Have you honestly read your “computer fraud” or “cyber insurance” policy coverage? Chances are, if you did, you probably would not understand the wording and if you are really covered. Here is an example of wording:
F. Computer Crime
1. Computer Fraud
The Company will pay the Insured for the Insured’s direct loss of, or direct loss from damage to, Money, Securities and Other Property directly caused by Computer Fraud.
Well do not worry because these types of provisions are very ambiguous; and are likely created this way on purpose. Jurisdictions all over the country struggle with and interpret computer fraud provisions like this in various ways.
If you are covered for computer fraud, then you will almost always find, in the definitions section of your insurance policy, more vague definitions of what exactly is “computer fraud.” These definitions may look like:
E. Computer Fraud means:
The use of any computer to fraudulently cause a transfer of Money, Securities or Other Property from inside the Premises or Financial Institution Premises:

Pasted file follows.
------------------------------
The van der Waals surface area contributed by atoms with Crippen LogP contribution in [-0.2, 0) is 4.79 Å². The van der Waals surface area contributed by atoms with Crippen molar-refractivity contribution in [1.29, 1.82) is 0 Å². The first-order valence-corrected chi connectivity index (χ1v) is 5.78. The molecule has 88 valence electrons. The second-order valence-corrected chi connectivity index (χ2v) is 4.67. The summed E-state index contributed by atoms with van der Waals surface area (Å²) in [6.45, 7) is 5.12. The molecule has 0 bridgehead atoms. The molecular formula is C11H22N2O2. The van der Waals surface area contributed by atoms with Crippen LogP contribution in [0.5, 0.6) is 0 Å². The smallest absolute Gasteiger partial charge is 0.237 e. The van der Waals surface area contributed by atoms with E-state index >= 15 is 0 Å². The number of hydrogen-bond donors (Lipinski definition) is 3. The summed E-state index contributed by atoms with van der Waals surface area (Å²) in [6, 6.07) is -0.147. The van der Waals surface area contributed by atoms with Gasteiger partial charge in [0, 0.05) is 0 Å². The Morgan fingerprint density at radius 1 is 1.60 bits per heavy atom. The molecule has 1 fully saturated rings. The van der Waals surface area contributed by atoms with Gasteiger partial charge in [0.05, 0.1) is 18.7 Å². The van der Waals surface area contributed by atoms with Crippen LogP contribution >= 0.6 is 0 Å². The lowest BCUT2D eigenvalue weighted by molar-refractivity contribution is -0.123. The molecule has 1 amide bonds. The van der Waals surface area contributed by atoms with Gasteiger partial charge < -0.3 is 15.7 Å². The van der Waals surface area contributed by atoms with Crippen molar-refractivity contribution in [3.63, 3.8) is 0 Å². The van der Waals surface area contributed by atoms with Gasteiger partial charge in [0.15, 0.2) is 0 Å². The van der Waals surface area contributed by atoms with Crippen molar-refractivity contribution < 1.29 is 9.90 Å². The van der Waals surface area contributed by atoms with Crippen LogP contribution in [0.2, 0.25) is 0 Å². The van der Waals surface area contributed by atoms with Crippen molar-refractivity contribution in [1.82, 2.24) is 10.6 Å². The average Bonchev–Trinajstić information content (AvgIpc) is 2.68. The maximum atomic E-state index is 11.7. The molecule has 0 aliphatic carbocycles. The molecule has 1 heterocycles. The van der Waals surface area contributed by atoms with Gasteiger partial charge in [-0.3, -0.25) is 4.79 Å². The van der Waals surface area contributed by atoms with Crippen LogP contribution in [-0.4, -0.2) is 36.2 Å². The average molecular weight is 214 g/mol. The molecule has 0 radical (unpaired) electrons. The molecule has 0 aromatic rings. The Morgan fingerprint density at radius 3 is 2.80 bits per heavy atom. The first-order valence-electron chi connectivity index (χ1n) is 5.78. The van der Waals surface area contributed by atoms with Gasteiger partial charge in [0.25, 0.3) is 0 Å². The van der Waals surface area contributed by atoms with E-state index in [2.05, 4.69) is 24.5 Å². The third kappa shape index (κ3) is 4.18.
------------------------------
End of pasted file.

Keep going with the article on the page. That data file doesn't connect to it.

1. to a person (other than a Messenger) outside the Premises or Financial Institution Premises; or
2. to a place outside the Premises or Financial Institution Premises
One of the main cases on what constitutes “computer fraud” is, American Tooling Center v. Travelers Casualty & Surety Company of America.1 In this U.S. Sixth Circuit Court of Appeals case, the court dealt with this exact type of ambiguous computer fraud provision. The scenario presented was one in which an impersonator/hacker infiltrated the insured’s email server, sent the insured fraudulent emails using a computer, which in turn fraudulently caused the insured to transfer money to the impersonator.
When the insured sought to recover under the computer fraud provision of their insurance policy, the insurance company denied the claim, claiming that facts did not constitute computer fraud. Specifically, the insurance company did not contest that there was a transfer of money from plaintiff’s bank to a person, but rather, that the definition of computer fraud required a computer to “fraudulently cause the transfer . . . [meaning that] it is not sufficient to simply use a computer and have a transfer that it fraudulent.”2
As support for this argument, the insurer cited a Ninth Circuit case, Pestmaster Services v. Travelers Casualty & Surety Company,3 where the court stated that “Travelers could have drafted this language more narrowly,” but “[b]ecause computers are used in almost every business transaction, reading this provision to cover all transfers that involve both a computer and fraud at some point in the transaction would convert this Crime Policy into a ‘General Fraud’ Policy.”4 However, the court in Pestmaster was distinguishable from Am. Tooling, mostly due to the difference in factual circumstances.